Capital markets in the European Union will look “smaller, less developed and more French” in the wake of Brexit, according to a report released this morning.
Britain’s split from the EU is likely to reduce the trading bloc’s footprint in capital markets from 21 per cent of global activity to 14 per cent, putting it on a level pegging with its nearest rival China and further behind the US, think tank New Financial has said.
Read more: The City is ready to trade
EU capital markets post-Brexit will be nearly a third smaller than they are today, as the body looks poised to lose “its largest and deepest capital” amid Britain’s planned exit from the EU with or without a deal by the end of October.
With the UK out of the picture, the report has said France will be by far the biggest capital market in the EU on the other side of Brexit, with a share of total activity of around 24 per cent, ahead of Germany on 19 per cent.
“The extent to which France will be dominant in European capital markets has surprised people,” said William Wright, managing director of New Financial.
He told City A.M.: “A lot of people would have expected Frankfurt, and people were surprised the Netherlands might be higher up, but France has got all the big markets – the biggest asset management firms, insurers, banks, bank lending – it has pretty much got a clean sweep.”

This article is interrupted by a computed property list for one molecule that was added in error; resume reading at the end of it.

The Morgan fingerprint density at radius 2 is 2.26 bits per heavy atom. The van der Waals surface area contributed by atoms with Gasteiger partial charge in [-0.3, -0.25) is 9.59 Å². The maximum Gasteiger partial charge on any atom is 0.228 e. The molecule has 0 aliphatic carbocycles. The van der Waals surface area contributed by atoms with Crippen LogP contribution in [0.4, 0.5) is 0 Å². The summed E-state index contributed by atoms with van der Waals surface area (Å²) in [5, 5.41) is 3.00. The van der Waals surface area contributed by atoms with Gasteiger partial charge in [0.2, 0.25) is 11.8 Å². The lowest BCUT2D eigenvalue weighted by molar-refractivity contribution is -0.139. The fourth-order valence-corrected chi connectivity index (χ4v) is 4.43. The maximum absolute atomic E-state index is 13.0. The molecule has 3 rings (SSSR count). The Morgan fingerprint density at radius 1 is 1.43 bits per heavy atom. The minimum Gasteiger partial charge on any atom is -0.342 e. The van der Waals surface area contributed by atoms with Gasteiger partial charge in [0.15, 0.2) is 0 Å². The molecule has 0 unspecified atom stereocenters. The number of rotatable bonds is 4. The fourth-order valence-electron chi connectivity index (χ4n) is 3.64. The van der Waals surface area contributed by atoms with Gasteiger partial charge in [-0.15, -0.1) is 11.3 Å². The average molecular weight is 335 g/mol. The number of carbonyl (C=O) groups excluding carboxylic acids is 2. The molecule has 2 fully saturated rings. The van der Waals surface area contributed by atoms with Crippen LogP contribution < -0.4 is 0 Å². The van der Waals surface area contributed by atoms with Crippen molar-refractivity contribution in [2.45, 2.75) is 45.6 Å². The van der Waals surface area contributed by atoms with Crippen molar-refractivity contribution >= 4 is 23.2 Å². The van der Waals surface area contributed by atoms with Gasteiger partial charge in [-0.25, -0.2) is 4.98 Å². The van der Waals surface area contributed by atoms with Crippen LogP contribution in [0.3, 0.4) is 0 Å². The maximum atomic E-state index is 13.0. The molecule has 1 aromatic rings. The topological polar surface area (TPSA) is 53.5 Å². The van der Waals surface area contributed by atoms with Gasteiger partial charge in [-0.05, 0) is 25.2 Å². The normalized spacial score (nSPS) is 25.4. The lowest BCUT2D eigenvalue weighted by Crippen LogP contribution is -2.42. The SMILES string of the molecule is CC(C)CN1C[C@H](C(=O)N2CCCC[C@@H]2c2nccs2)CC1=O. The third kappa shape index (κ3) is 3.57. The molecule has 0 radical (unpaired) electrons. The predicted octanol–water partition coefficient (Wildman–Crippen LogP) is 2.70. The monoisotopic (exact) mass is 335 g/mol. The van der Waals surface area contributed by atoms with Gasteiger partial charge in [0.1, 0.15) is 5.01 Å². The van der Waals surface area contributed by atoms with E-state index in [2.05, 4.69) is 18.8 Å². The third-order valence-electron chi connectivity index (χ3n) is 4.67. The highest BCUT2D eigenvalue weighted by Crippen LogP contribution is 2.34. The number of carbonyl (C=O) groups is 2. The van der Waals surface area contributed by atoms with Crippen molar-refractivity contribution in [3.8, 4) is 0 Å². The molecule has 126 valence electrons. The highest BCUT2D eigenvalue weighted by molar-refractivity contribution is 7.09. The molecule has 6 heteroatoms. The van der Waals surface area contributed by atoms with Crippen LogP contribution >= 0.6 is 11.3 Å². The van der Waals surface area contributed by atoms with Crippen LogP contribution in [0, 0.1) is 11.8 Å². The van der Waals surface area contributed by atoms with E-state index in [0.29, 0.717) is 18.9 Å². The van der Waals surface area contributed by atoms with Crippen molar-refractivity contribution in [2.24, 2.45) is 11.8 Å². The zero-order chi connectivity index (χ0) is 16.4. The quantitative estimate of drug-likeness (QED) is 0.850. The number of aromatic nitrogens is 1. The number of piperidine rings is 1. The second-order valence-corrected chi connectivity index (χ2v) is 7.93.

Pensions assets and assets under management will shrink by more than half, while bond markets in the EU will be around one fifth smaller and equity markets will shrink by around one quarter.
“The overall depth of capital markets relative to GDP will fall, and the EU economy will be even more reliant on bank lending and bank savings than it is today,” the report added.
Read more: City moves: Who is moving jobs?
New Financial has also forecasted that the EU will witness a change in tone and direction of policy and regulation in EU capital markets on the other side of Brexit: “Not least, the capital markets union initiative is likely to look very different under the leadership of France and Germany than it does today.”
France, Germany and the Netherlands have been looking to develop a “capital markets union” aimed at breaking down barriers to cross-border investment, saying in recent months that Brexit has raised the importance of an integrated arrangement.
Wright added: “There will be some dislocation but London is fundamentally a dominant financial centre in Europe – I don’t think that’s really up for grabs or discussion anytime soon.”